Skin conditions

Bacterial infections, fungal infections, and itching are common skin problems that can make life difficult for anyone, but they are especially likely to occur in people with type 1 diabetes or type 2 diabetes. Due to poor blood circulation, the body cannot fight the infection at full strength.

Hearing impairment

Unfortunately, type 2 diabetes and type 1 diabetes increase the risks of hearing problems.

Alzheimer’s disease

Scientists have multiple theories of how diabetes may be linked to the conditions of dementia. None of them is proven yet, but it does not deny the fact that poor blood sugar control contributes to the development of Alzheimer’s disease.


Patients diagnosed with type 2 diabetes or type 1 diabetes report common depression symptoms caused by high blood glucose levels. It may be a cause of poor blood circulation or some other condition (the doctors still argue about the nature and cause of depression provoked by diabetes), but this is the fact.

What are the Preventative Measures to Avoid Complications of Diabetes?

If you have type 2 diabetes or type 1 diabetes, you must know that blood sugar control, a balanced diet, regular exercise, and check-ups are vital to your health. Pay extra attention to your body to avoid serious complications that can lead to a critical outcome.


Common foot problems can cause many complications, including athlete’s foot, fungal infections in the nails, calluses, dry skin, ulcers, ingrown toenails, and plantar warts.

Anyone can face these troubles, but for diabetics, these problems are most typical because:

  • If nerves are damaged, you may not feel small wounds that need treatment;
  • Depletion of blood flow can slow wound healing;
  • Due to the suppressed immune system, there is a tendency to infections;
  • Injured leg muscles can cause inappropriate stress distribution, and this contributes to the appearance of ulcers at the pressure points.

What to do? Take time for daily foot care. Wash, pat dry, and carefully examine your feet. Check for cracked skin, cuts, scrapes, wounds, blisters, redness, calluses. Use antibiotic creams and sterile dressings to protect your cuts. To prevent ingrown toenails, trim them straight without cutting corners. Do not go barefoot and always protect your feet. Always wear the most comfortable and correctly fitting shoes.


Bacterial infections, fungal infections, and itching are common skin problems that can make life difficult for anyone, but they are especially likely to occur in people with diabetes. Due to poor blood circulation, the body cannot fight the infection at full strength.

What to do? Increase the body’s ability to fight infections and prevent dry skin by controlling blood sugar. Using talcum powder or moisturizing lotions in areas prone to infections will be beneficial. But you cannot use lotion in case of fungal disease as additional moisture will only aggravate the situation. And remember, you need to see a doctor for the treatment of skin diseases, especially if it is a fungal infection.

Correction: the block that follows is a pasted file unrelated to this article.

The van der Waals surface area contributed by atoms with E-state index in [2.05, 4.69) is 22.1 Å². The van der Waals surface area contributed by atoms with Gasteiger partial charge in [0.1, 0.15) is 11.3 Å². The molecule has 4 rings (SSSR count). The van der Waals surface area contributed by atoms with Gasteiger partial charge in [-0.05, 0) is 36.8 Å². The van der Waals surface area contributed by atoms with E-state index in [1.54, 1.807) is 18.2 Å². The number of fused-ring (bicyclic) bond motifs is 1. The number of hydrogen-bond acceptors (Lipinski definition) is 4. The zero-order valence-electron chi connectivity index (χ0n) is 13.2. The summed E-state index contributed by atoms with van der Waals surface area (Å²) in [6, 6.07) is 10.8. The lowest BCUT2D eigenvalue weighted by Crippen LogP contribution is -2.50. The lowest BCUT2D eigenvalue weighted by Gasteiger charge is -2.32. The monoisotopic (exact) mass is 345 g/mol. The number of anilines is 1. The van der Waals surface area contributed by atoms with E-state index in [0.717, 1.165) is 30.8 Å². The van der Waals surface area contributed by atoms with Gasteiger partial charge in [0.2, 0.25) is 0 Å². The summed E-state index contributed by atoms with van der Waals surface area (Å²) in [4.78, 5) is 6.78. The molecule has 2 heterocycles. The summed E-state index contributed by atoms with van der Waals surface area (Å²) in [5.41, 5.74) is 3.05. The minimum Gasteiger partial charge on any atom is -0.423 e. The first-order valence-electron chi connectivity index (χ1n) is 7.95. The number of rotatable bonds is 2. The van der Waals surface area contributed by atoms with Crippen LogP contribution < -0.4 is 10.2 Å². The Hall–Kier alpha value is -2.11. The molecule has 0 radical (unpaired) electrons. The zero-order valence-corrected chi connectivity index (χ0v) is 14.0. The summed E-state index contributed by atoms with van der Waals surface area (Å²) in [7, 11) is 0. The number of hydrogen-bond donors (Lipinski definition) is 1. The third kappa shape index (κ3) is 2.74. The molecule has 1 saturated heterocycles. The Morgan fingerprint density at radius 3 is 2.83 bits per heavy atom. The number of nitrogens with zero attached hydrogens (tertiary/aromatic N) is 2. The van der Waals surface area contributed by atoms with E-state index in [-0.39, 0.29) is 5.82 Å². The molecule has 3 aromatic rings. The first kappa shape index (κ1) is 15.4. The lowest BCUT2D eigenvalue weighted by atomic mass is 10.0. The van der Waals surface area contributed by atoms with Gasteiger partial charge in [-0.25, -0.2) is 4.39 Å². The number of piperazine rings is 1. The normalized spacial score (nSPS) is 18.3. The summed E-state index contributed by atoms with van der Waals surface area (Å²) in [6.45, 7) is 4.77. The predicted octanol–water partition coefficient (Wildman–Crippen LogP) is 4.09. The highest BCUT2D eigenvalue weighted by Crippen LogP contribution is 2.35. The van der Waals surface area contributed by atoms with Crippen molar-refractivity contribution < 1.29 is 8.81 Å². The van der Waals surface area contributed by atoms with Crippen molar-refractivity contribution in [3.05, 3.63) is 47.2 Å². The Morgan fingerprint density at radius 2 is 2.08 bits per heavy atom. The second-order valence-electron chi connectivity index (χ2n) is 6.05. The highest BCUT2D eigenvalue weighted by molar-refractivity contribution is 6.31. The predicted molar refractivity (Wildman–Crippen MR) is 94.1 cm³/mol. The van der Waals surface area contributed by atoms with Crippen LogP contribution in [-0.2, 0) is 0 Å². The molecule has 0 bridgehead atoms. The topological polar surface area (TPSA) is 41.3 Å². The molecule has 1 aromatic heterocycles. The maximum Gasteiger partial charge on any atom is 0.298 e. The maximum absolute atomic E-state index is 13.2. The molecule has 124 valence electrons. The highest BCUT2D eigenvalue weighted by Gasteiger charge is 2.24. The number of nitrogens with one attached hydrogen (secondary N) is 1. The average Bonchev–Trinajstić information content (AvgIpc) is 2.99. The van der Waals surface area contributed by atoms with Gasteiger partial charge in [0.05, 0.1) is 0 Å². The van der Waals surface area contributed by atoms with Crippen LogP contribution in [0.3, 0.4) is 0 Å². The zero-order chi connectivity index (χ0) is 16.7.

Diabetes can damage the vessels in the eyes, which can lead to cataracts, glaucoma, and retinopathy. What to do? Controlling blood sugar and seeing an ophthalmologist each year can help prevent these problems.

Care of teeth and gums

Diabetes makes your body more vulnerable to bacteria and infections. High blood sugar levels can worsen gum disease, leading to tooth loss.

Other problems that can appear with diabetes mellitus:

  • Inflammation of the gums
  • Poor healing after dental treatment
  • Dry mouth
  • Burning mouth or tongue

What to do? Brush your teeth after every meal, floss daily, and see your dentist twice a year. Be sure to tell your dentist that you have diabetes and bring a list of medications you are taking.

Caring for the heart

People diagnosed with diabetes have a greater load on the cardiovascular system. Poor blood circulation harms the work of the heart and brain. As a result, such people are at greater risks of various cardiovascular problems, including coronary artery disease with chest pain (angina), heart attack, stroke, and narrowing of arteries (atherosclerosis). What to do? Monitor your cholesterol levels and follow your doctor’s recommendations for nutrition.

Final Word

As you may see, neither type 2 diabetes nor type 1 diabetes is dangerous to the health or life of the patient diagnosed with the disease. However, the complications and their consequences may cause dozens of health problems and even lead to death. In most cases, the risk factor of developing cardiovascular diseases, nerve damages, kidney damage, eye problems, skin diseases, and so on lies in the poor circulation of the blood and damage of the vessels caused by increased and controlled blood glucose level. It is not strange that for most conditions the medical advice is to monitor blood sugar levels. How? Insulin therapy is key. You should constantly consult your doctor and choose a medication that will balance the level of glucose in the blood and do not allow it to harm your bloodstream and vessels.

If you are diagnosed with type 2 diabetes, type 1 diabetes, or gestational diabetes, it is not a sentence. You can live happy, healthy, and full life even with this diagnosis. All you should do is to be more careful and choose an effective insulin medication that will keep your blood glucose in the norm. Hopefully, this article was interesting to you. See you in the next posts!